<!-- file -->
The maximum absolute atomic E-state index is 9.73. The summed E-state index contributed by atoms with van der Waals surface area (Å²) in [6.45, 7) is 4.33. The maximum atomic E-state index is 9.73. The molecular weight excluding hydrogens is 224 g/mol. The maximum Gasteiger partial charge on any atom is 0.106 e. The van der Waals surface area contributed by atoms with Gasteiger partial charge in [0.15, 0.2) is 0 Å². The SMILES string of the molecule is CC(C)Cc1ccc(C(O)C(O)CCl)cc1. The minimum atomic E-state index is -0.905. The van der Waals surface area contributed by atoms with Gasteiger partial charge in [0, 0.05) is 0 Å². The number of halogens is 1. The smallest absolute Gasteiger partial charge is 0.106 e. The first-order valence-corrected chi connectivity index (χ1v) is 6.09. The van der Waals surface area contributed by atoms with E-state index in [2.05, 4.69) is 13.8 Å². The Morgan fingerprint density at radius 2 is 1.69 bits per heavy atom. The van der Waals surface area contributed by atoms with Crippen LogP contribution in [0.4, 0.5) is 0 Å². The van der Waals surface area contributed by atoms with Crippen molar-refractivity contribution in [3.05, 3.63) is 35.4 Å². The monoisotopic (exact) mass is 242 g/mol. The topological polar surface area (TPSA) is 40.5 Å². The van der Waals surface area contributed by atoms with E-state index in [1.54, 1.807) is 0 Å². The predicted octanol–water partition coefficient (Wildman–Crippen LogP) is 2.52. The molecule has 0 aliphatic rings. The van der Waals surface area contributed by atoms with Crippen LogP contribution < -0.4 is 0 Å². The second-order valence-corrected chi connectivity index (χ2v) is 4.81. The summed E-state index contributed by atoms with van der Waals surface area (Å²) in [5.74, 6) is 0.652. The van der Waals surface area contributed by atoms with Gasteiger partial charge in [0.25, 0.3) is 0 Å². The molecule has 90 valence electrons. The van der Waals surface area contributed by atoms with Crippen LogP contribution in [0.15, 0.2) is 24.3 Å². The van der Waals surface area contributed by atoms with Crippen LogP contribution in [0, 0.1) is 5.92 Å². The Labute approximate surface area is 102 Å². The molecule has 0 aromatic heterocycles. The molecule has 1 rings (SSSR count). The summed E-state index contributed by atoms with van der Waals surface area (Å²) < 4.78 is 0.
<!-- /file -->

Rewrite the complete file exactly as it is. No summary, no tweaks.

The maximum absolute atomic E-state index is 9.73. The summed E-state index contributed by atoms with van der Waals surface area (Å²) in [6.45, 7) is 4.33. The maximum atomic E-state index is 9.73. The molecular weight excluding hydrogens is 224 g/mol. The maximum Gasteiger partial charge on any atom is 0.106 e. The van der Waals surface area contributed by atoms with Gasteiger partial charge in [0.15, 0.2) is 0 Å². The SMILES string of the molecule is CC(C)Cc1ccc(C(O)C(O)CCl)cc1. The minimum atomic E-state index is -0.905. The van der Waals surface area contributed by atoms with Gasteiger partial charge in [0, 0.05) is 0 Å². The number of halogens is 1. The smallest absolute Gasteiger partial charge is 0.106 e. The first-order valence-corrected chi connectivity index (χ1v) is 6.09. The van der Waals surface area contributed by atoms with E-state index in [2.05, 4.69) is 13.8 Å². The Morgan fingerprint density at radius 2 is 1.69 bits per heavy atom. The van der Waals surface area contributed by atoms with Crippen LogP contribution in [0.4, 0.5) is 0 Å². The van der Waals surface area contributed by atoms with Crippen molar-refractivity contribution in [3.05, 3.63) is 35.4 Å². The monoisotopic (exact) mass is 242 g/mol. The topological polar surface area (TPSA) is 40.5 Å². The van der Waals surface area contributed by atoms with E-state index in [1.54, 1.807) is 0 Å². The predicted octanol–water partition coefficient (Wildman–Crippen LogP) is 2.52. The molecule has 0 aliphatic rings. The van der Waals surface area contributed by atoms with Crippen LogP contribution < -0.4 is 0 Å². The second-order valence-corrected chi connectivity index (χ2v) is 4.81. The summed E-state index contributed by atoms with van der Waals surface area (Å²) in [5.74, 6) is 0.652. The van der Waals surface area contributed by atoms with Gasteiger partial charge in [0.25, 0.3) is 0 Å². The molecule has 90 valence electrons. The van der Waals surface area contributed by atoms with Crippen LogP contribution in [0.15, 0.2) is 24.3 Å². The van der Waals surface area contributed by atoms with Crippen LogP contribution in [0, 0.1) is 5.92 Å². The Labute approximate surface area is 102 Å². The molecule has 0 aromatic heterocycles. The molecule has 1 rings (SSSR count). The summed E-state index contributed by atoms with van der Waals surface area (Å²) < 4.78 is 0.